After nine months of writing, four months of editing and three years of research, the book Supply Chain Metrics That Matter sits on my shelf. It is designed to be used by a team looking to define supply chain excellence. The book is a story. The main character in the book is a well-intending supply chain leader named Joe. He does not want to be an ‘average Joe’; instead, he is driven to create excellence in his newly formed supply chain team. However, he works as part of a dysfunctional organization that lacks an understanding of supply chain management. To drive change, Joe must build a guiding coalition and help the leadership team to understand that managing the supply chain as a system requires a different type of thinking. It requires attention to detail. They must define the supply chain metrics that matter.
The journey is easier said than done. Joe has a challenge. Each person on Joe’s leadership team thinks they know what supply chain excellence is… Frank, his sales person, worked at Procter & Gamble and is convinced that if Joe just did it the P&G way that all would be solved. Lou, the CFO, worked at General Electric, and is convinced GE had the answer to drive supply chain excellence; while Filipe, Joe’s boss is convinced that all Joe needs to do is to read and implement the concepts from the Toyota Way. Filipe is a Lean bigot through and through. Meanwhile, Joe is missing orders and facing scathing reviews for escalating costs.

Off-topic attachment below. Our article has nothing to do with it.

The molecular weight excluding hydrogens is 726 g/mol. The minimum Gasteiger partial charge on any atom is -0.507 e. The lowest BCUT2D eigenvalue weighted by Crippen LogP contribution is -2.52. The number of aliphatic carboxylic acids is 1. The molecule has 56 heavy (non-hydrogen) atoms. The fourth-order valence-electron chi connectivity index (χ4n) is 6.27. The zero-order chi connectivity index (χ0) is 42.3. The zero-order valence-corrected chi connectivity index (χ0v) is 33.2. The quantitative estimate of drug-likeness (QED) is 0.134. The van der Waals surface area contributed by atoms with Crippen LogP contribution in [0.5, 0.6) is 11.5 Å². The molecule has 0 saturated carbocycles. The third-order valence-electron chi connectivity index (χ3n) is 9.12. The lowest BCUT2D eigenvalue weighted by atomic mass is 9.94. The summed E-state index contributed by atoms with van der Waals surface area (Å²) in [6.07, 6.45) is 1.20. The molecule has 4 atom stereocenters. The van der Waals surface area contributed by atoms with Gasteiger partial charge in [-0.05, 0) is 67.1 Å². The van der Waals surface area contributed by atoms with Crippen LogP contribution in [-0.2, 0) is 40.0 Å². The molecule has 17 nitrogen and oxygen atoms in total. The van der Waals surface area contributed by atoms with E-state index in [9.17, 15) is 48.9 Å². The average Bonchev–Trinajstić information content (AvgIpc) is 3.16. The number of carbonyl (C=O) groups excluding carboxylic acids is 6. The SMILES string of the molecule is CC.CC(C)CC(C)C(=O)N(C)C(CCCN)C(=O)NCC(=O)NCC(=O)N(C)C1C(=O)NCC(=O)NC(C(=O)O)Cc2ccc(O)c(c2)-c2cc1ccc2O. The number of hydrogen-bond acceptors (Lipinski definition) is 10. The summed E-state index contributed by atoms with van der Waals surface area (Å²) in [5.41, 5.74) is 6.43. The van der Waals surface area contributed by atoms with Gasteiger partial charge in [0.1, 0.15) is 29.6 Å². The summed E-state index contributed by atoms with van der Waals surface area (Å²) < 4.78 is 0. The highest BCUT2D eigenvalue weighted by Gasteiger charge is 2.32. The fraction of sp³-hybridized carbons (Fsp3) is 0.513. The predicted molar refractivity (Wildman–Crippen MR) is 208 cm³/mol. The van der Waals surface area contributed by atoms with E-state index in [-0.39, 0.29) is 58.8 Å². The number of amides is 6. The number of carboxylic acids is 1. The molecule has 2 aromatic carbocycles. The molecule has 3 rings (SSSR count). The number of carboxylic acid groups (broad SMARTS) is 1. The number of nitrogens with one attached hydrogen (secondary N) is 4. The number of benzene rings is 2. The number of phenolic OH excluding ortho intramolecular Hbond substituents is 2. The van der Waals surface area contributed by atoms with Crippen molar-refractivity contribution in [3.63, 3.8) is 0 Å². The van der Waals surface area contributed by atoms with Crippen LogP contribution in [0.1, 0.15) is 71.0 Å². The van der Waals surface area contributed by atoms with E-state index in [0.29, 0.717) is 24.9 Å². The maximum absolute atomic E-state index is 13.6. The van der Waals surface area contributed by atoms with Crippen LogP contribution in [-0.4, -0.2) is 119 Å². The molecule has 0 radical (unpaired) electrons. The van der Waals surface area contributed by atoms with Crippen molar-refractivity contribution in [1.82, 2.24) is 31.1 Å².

The team is unaware they’re each structurally encased in philosophies which are not supportive and do not fit the company’s needs. Their paradigms must be broken. Over the course of a year, the team examines how other companies have driven change and improved financial results. They also learn that while other companies have defined supply chain excellence in very different ways, they need to define what works the best for them. Through this analysis, the leadership team forges their own path, and builds their own metrics that matter, supported by a new operating strategy. By analyzing the rate of change of others in each industry, they are able to better set achievable targets.
We find that many supply chain management books are hard to read. It is a heady topic and the books have an academic slant. Our goal was to make this one different, to help companies achieve higher potential. Why? We believe that supply chain is the heart of business. It is our belief that supply chain management can build economies, improve balance sheet results, and drive better corporate sustainability.
This book is written for a leadership team trying to define excellence. It is written to challenge functional thinking and help supply chain leaders to better understand how the choices they make affect the balance sheet. Conversely, it is designed to help non-supply chain leaders to understand how the choices that they make impact the non-linear complex system of this thing called supply chain. For success, there must be balance and alignment. The choice on metrics must follow clarity in operating strategy; but too few companies know how to bring a leadership team together to drive action. The book is written with this goal in mind.
We would love to hear from you. Let us know your thoughts!